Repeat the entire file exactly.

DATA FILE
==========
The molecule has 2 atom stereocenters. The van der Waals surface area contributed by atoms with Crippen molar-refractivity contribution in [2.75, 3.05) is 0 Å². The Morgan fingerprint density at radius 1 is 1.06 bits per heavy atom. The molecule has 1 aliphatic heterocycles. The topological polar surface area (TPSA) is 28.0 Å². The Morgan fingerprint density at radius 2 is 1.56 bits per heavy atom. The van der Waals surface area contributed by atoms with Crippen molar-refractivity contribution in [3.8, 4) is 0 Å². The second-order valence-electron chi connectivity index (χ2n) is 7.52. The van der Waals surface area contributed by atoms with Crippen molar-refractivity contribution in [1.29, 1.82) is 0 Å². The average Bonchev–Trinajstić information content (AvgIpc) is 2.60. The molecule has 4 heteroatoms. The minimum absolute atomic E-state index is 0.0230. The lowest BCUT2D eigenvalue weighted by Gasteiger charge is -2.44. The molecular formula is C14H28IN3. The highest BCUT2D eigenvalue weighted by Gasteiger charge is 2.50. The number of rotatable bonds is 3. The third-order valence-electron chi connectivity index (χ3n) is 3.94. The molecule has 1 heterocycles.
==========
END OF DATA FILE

The molecule has 2 atom stereocenters. The van der Waals surface area contributed by atoms with Crippen molar-refractivity contribution in [2.75, 3.05) is 0 Å². The Morgan fingerprint density at radius 1 is 1.06 bits per heavy atom. The molecule has 1 aliphatic heterocycles. The topological polar surface area (TPSA) is 28.0 Å². The Morgan fingerprint density at radius 2 is 1.56 bits per heavy atom. The van der Waals surface area contributed by atoms with Crippen molar-refractivity contribution in [3.8, 4) is 0 Å². The second-order valence-electron chi connectivity index (χ2n) is 7.52. The van der Waals surface area contributed by atoms with Crippen molar-refractivity contribution in [1.29, 1.82) is 0 Å². The average Bonchev–Trinajstić information content (AvgIpc) is 2.60. The molecule has 4 heteroatoms. The minimum absolute atomic E-state index is 0.0230. The lowest BCUT2D eigenvalue weighted by Gasteiger charge is -2.44. The molecular formula is C14H28IN3. The highest BCUT2D eigenvalue weighted by Gasteiger charge is 2.50. The number of rotatable bonds is 3. The third-order valence-electron chi connectivity index (χ3n) is 3.94. The molecule has 1 heterocycles.